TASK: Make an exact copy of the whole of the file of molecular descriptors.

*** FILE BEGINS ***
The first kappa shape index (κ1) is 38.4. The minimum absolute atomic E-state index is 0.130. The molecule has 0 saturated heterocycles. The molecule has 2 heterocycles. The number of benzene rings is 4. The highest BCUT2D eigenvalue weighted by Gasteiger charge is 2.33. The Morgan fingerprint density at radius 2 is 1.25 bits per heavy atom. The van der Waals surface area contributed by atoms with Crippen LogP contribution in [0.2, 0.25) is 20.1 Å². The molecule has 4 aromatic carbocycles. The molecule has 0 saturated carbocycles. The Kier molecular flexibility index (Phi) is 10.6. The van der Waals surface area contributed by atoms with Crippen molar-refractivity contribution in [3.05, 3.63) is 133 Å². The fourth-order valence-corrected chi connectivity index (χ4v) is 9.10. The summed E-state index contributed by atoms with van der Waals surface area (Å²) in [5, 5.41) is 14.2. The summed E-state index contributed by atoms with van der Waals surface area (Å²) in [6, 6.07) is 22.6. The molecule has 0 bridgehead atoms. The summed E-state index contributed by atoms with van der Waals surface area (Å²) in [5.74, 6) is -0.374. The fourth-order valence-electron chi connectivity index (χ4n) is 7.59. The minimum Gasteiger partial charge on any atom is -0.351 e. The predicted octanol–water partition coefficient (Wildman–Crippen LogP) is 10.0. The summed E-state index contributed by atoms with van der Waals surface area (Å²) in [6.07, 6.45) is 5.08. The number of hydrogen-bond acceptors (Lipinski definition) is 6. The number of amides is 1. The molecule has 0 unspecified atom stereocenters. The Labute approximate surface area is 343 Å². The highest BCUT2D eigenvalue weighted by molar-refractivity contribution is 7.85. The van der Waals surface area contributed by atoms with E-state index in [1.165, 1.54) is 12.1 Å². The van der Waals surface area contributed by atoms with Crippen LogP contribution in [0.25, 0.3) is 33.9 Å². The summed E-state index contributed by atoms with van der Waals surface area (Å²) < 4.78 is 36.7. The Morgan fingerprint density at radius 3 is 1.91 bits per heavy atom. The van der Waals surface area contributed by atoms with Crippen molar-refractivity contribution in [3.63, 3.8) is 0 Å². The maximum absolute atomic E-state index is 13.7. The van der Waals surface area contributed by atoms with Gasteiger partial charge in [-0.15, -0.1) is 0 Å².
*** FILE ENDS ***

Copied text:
The first kappa shape index (κ1) is 38.4. The minimum absolute atomic E-state index is 0.130. The molecule has 0 saturated heterocycles. The molecule has 2 heterocycles. The number of benzene rings is 4. The highest BCUT2D eigenvalue weighted by Gasteiger charge is 2.33. The Morgan fingerprint density at radius 2 is 1.25 bits per heavy atom. The van der Waals surface area contributed by atoms with Crippen LogP contribution in [0.2, 0.25) is 20.1 Å². The molecule has 4 aromatic carbocycles. The molecule has 0 saturated carbocycles. The Kier molecular flexibility index (Phi) is 10.6. The van der Waals surface area contributed by atoms with Crippen molar-refractivity contribution in [3.05, 3.63) is 133 Å². The fourth-order valence-corrected chi connectivity index (χ4v) is 9.10. The summed E-state index contributed by atoms with van der Waals surface area (Å²) in [5, 5.41) is 14.2. The summed E-state index contributed by atoms with van der Waals surface area (Å²) in [6, 6.07) is 22.6. The molecule has 0 bridgehead atoms. The summed E-state index contributed by atoms with van der Waals surface area (Å²) in [5.74, 6) is -0.374. The fourth-order valence-electron chi connectivity index (χ4n) is 7.59. The minimum Gasteiger partial charge on any atom is -0.351 e. The predicted octanol–water partition coefficient (Wildman–Crippen LogP) is 10.0. The summed E-state index contributed by atoms with van der Waals surface area (Å²) in [6.07, 6.45) is 5.08. The number of hydrogen-bond acceptors (Lipinski definition) is 6. The number of amides is 1. The molecule has 0 unspecified atom stereocenters. The Labute approximate surface area is 343 Å². The highest BCUT2D eigenvalue weighted by molar-refractivity contribution is 7.85. The van der Waals surface area contributed by atoms with E-state index in [1.165, 1.54) is 12.1 Å². The van der Waals surface area contributed by atoms with Crippen LogP contribution in [0.25, 0.3) is 33.9 Å². The summed E-state index contributed by atoms with van der Waals surface area (Å²) < 4.78 is 36.7. The Morgan fingerprint density at radius 3 is 1.91 bits per heavy atom. The van der Waals surface area contributed by atoms with Crippen molar-refractivity contribution in [3.63, 3.8) is 0 Å². The maximum absolute atomic E-state index is 13.7. The van der Waals surface area contributed by atoms with Gasteiger partial charge in [-0.15, -0.1) is 0 Å².